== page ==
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Is There an Islamic Ruling About People Ruling?

7 PM | Thursday February 13, 2020

Islam and Democracy: A Conversation

Featuring Andrew March and Salam Al-Marayati

7 pm, Thursday Feb. 13, at Zaytuna College (2401 Le Conte Ave., Berkeley)

Many Muslims believe that democratic aspirations are a distraction from—or even a distortion of—spiritual priorities, especially if they challenge religious authority.

We live in dark times for democracy, whether of a Muslim or a liberal form. There is no denying that popular energies are as likely to generate dark forces as light ones. One way to maintain order and prevent chaos is to temper popular energies. But can authority be commanded or coerced? Or does authority emerge from the bottom up, from people who grant it willingly to their political leaders? And if so, what is the source of religious authority?

How deeply, then, can religious Muslims commit themselves to the idea of people ruling?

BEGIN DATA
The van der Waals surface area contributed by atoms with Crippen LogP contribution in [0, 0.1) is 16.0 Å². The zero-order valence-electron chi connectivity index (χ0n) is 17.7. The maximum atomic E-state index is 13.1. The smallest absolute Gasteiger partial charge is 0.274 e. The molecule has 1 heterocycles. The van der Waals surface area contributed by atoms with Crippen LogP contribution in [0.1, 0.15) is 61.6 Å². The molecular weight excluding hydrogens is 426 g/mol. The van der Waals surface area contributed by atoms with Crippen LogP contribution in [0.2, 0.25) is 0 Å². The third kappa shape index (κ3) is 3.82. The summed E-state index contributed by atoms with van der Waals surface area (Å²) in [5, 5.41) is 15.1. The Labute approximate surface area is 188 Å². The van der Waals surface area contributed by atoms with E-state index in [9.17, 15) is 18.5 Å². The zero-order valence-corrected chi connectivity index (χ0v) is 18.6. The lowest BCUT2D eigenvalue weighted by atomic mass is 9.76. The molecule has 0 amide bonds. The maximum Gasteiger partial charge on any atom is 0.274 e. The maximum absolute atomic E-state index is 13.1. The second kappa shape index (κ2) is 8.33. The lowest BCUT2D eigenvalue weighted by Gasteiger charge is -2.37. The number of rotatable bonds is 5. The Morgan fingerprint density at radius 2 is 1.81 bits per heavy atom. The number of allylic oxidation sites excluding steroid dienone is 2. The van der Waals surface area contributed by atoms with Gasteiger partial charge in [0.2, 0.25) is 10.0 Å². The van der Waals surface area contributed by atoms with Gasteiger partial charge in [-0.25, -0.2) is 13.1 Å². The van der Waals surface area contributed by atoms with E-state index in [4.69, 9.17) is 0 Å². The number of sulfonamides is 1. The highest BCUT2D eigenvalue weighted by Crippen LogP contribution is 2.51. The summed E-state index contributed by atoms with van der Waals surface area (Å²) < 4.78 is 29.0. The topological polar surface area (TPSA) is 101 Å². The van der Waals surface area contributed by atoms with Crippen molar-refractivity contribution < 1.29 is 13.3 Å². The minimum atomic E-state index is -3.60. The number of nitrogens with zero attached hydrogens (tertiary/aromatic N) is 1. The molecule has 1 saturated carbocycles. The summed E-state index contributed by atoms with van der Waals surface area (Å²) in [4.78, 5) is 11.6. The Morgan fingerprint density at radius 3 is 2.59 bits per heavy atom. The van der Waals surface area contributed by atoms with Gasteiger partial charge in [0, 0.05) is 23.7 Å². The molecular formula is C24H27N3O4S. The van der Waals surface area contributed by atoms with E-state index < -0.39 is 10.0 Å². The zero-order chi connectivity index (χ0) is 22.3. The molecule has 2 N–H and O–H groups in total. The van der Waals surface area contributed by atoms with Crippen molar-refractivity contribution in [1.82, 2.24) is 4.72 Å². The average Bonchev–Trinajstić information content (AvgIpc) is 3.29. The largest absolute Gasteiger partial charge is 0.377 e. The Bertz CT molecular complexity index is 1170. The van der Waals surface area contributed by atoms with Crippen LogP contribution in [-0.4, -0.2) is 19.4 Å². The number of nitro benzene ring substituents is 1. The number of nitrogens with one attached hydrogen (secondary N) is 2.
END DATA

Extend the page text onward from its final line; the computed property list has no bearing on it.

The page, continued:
Andrew March

Andrew March

Andrew F. March, associate professor of political science at the University of Massachusetts, Amherst, researches Islamic law and political philosophy. He published The Caliphate of Man, about the idea of popular sovereignty in modern Muslim thought, in 2019.

Salam Al-Marayati

Salam Al-Marayati

Salam Al-Marayati, president and cofounder of the Muslim Public Affairs Council, is an expert on Islam and contemporary political issues, including issues related to democracy, human rights, and Muslim reform movements.